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Family Farm Adjusts, Continues Fall Tradition by Ken Moore


s the year progresses, efforts to prevent the spread of COVID-19 continue to impact many public activities, including fall agritourism attractions and festivals. October is traditionally the month when these events take place on farms across the state. Hicks Family Farms, situated northeast of Little Rock between Lonoke and Cabot, is one such farm, and they’re forging ahead by following the state’s public health guidelines. An Arkansas Century Farm, it was established in 1913 as a dairy and cotton farm by Kevin Hicks’ great-grandfather, at a time when dairy operations were thriving and cotton was king in Arkansas. But 10 years ago Kevin and his wife Rebekah realized dairy farming had changed and wasn’t profitable anymore. His family had given up cotton farming years earlier. As Kevin Hicks put it, “the day they planted their last acre of cotton was the happiest day of his (dad’s) life.” Agritourism programs were becoming popular and the Hicks saw an opportunity to make the transition. “We had a wild idea to invite people out to the farm and have a pumpkin patch and corn maze,” Kevin HIcks said during a recent visit to the farm. “Back then a lot of farmers weren’t doing that. But we learned that these type of activities were being held on farms and it turned out to be the right thing for us.” Five generations of the Hicks family have been raised here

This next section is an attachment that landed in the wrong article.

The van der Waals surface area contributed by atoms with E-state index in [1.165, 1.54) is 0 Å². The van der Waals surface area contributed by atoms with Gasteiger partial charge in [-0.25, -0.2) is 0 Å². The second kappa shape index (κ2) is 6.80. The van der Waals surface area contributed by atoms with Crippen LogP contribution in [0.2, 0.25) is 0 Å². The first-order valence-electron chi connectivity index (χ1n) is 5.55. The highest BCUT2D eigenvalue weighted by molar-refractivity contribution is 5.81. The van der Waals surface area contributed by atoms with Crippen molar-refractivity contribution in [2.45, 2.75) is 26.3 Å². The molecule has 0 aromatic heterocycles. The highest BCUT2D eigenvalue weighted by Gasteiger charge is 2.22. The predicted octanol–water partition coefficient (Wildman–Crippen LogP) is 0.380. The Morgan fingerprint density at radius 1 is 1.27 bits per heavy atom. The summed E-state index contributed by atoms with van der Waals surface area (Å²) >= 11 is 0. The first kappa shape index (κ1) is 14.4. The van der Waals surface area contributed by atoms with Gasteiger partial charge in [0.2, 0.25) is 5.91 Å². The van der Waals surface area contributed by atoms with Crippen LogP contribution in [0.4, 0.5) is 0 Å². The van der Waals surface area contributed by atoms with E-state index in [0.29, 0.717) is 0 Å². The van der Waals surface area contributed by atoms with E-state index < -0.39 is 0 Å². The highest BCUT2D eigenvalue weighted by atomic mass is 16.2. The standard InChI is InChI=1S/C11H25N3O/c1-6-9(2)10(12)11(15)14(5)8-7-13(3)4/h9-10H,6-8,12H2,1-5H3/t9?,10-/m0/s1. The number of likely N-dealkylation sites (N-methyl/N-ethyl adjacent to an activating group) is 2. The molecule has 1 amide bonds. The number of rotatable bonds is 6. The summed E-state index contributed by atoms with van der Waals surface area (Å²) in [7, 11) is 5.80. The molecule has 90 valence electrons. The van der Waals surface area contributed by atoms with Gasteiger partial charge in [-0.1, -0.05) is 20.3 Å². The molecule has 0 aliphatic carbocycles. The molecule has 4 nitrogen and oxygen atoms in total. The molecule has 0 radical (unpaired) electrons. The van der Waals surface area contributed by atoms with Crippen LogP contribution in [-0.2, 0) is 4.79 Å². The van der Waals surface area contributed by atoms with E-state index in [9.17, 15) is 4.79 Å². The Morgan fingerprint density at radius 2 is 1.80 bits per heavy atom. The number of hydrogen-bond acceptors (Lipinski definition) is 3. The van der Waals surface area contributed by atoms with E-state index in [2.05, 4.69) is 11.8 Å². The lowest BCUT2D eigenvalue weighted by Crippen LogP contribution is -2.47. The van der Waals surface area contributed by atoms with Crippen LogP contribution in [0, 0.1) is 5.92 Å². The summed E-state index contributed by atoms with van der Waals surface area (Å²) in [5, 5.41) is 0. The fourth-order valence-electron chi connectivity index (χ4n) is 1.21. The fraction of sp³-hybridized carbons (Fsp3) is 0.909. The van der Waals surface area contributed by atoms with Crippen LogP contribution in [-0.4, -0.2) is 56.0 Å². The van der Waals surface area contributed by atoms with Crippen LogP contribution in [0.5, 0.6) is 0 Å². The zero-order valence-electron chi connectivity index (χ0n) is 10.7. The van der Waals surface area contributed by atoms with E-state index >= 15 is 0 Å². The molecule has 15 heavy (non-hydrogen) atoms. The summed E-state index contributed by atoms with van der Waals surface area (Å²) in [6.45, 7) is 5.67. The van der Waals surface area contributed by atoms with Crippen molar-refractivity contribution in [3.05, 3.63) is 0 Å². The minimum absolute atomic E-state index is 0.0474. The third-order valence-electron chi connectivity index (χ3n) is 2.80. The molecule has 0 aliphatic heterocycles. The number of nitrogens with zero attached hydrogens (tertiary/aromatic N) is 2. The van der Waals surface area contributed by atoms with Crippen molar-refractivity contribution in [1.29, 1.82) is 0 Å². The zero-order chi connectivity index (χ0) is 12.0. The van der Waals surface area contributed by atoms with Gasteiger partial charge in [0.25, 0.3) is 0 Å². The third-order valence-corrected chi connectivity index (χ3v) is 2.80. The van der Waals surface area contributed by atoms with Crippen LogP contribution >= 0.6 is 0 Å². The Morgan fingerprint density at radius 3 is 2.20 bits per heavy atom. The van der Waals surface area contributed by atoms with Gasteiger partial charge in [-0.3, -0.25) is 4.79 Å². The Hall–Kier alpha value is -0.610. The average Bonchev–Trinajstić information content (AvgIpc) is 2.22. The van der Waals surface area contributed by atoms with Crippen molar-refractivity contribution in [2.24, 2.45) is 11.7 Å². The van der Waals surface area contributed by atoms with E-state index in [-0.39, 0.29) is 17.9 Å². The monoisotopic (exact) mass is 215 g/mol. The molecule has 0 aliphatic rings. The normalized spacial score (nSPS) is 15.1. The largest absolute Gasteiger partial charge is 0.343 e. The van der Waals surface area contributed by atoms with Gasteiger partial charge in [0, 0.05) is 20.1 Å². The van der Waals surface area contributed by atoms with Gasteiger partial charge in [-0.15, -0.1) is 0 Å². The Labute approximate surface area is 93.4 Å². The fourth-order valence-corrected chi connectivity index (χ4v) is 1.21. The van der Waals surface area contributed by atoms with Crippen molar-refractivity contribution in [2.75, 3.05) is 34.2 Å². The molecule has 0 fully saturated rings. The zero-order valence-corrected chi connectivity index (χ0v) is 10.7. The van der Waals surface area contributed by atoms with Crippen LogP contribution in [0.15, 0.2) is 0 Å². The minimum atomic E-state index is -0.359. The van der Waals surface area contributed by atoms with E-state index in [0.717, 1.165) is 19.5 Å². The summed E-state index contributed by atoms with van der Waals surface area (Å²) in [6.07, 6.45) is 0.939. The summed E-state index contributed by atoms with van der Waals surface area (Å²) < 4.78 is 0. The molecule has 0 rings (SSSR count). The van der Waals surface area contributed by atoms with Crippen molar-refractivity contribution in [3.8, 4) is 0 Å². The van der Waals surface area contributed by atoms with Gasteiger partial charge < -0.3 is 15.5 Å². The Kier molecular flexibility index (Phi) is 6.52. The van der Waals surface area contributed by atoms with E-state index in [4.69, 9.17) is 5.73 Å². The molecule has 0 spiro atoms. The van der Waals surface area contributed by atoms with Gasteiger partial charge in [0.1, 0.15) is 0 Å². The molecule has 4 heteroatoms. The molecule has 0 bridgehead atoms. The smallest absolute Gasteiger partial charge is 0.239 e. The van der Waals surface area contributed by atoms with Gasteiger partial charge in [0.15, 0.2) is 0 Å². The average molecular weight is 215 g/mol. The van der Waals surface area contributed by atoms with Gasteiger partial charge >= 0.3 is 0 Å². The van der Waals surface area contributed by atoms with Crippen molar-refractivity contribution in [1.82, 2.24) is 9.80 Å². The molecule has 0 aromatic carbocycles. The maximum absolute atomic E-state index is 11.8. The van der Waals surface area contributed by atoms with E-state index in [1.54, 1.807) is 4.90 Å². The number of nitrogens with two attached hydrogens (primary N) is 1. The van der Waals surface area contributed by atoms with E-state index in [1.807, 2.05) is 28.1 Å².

with several of them now working together to prepare for and conduct their annual fall outreach. “We just had our 23rd wedding anniversary and are raising the 5th generation of Hicks kids on the farm, our 16- and 19-year-old sons,” said Rebekah Hicks. “My father was in the Air Force but I married into this farm family and thoroughly enjoy being the farm mom, farm wife and farmer.” During its first nine years Hicks Family Farms’ Pumpkin Patch and Corn Maze was doing well attracting visitors from across central Arkansas. Several thousand would attend on weekends. Then this year the pandemic hit. “It’s been a learning curve for everybody,” said Kevin Hicks. “We’ve worked with the health department to figure out the best way to keep everybody safe,” he said. “We will try to control the flow of people around the farm and from congregating in one area. We will reduce the number of people in the maze and on the hay rides at one time. We brought in extra staff for cleaning and sanitizing all the common surfaces, especially in our café. We will also have signs posted throughout the venue reminding visitors about the mask and distancing requirements.” Kevin said they’ve made other adjustments in an effort to adhere to the protocols. “We changed up our entrance and exit. That used to be the same door, but now people will enter in one area and exit in another to eliminate congestion there. We’ve added handwashing continued on page 10>>

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